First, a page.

And, again, I think this emphasizes the fact that I believe, even after you get more connections done between Cushing and the Gulf Coast, I still believe there will be a very great interest in moving crude to California. So I think that's the biggest single opportunity. Crude by rail is important. And you've heard us talk before that I believe that is going to be part of producers' long-term portfolio because they're going to want some optionality...But I think the biggest opportunity of all, beyond the crude by rail, is the building of the new pipeline capacity.
Operating in the Gulf of Mexico (onshore and offshore), the Marcellus Shale, and the Rockies, Williams Partners is one of the largest midstream MLPs in the game. These three markets all show great promise, and Frank Billings, a Senior Vice President with the company, believes that its network will allow natural gas liquids producers to access a variety of markets to accommodate the rising supply. These producers are having a tough time reaching chemical companies along the Gulf Coast, which have been living off of the recently cheap ethane and propane feedstocks. With around $95 billion in planned investment by these companies, Williams Partners and its peers could take this business and run with it.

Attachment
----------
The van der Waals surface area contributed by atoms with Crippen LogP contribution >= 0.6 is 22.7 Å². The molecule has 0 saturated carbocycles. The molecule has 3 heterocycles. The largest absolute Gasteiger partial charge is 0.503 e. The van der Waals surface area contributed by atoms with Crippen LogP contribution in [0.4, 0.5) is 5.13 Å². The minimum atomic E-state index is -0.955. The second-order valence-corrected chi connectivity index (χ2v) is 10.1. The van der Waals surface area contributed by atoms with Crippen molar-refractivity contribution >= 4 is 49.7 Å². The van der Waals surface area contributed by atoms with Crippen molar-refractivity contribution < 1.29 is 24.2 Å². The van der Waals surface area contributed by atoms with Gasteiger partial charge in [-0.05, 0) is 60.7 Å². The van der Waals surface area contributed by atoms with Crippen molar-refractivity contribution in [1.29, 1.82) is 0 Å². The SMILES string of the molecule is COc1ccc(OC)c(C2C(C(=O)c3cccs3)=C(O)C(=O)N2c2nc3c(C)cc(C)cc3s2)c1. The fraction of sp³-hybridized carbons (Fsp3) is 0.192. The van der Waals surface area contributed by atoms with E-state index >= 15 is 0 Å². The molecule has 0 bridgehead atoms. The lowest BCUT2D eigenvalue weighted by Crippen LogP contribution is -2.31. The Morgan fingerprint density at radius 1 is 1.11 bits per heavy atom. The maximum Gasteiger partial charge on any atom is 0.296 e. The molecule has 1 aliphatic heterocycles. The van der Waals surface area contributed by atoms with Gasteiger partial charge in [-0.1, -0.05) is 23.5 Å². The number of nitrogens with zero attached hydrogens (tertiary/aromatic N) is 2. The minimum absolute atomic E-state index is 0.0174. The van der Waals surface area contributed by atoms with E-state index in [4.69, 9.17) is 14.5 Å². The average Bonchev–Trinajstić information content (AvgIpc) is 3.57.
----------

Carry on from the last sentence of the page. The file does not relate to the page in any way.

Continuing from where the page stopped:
Enbridge Energy Partners President and Principal Executive Officer Mark Maki feels similarly. He mentioned that rail has been growing in importance in the Bakken region to provide access to mid-continent refiners who are looking to process the cheaper crude. He believes that, eventually, pipeline infrastructure will catch up, and rail transportation will be relegated to markets like the U.S. West Coast, which are harder to reach by pipeline in an economical fashion.